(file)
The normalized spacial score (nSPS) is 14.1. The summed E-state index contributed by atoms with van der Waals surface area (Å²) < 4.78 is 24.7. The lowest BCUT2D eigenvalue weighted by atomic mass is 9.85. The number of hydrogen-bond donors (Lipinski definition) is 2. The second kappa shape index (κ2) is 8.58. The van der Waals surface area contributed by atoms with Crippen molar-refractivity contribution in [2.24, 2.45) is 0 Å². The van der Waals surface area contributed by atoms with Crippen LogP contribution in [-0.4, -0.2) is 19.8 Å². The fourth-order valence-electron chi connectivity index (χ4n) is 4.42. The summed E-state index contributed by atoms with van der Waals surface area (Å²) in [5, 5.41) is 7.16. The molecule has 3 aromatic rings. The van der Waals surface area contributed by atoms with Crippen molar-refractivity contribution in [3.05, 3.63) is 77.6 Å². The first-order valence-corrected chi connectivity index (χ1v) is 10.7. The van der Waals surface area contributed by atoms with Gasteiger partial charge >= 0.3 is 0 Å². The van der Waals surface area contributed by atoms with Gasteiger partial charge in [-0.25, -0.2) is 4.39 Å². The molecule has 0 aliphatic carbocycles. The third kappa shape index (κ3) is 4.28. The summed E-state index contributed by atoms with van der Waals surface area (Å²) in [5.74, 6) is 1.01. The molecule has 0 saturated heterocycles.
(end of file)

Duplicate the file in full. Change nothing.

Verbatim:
The normalized spacial score (nSPS) is 14.1. The summed E-state index contributed by atoms with van der Waals surface area (Å²) < 4.78 is 24.7. The lowest BCUT2D eigenvalue weighted by atomic mass is 9.85. The number of hydrogen-bond donors (Lipinski definition) is 2. The second kappa shape index (κ2) is 8.58. The van der Waals surface area contributed by atoms with Crippen molar-refractivity contribution in [2.24, 2.45) is 0 Å². The van der Waals surface area contributed by atoms with Crippen LogP contribution in [-0.4, -0.2) is 19.8 Å². The fourth-order valence-electron chi connectivity index (χ4n) is 4.42. The summed E-state index contributed by atoms with van der Waals surface area (Å²) in [5, 5.41) is 7.16. The molecule has 3 aromatic rings. The van der Waals surface area contributed by atoms with Crippen molar-refractivity contribution in [3.05, 3.63) is 77.6 Å². The first-order valence-corrected chi connectivity index (χ1v) is 10.7. The van der Waals surface area contributed by atoms with Gasteiger partial charge >= 0.3 is 0 Å². The van der Waals surface area contributed by atoms with Gasteiger partial charge in [-0.25, -0.2) is 4.39 Å². The molecule has 0 aliphatic carbocycles. The third kappa shape index (κ3) is 4.28. The summed E-state index contributed by atoms with van der Waals surface area (Å²) in [5.74, 6) is 1.01. The molecule has 0 saturated heterocycles.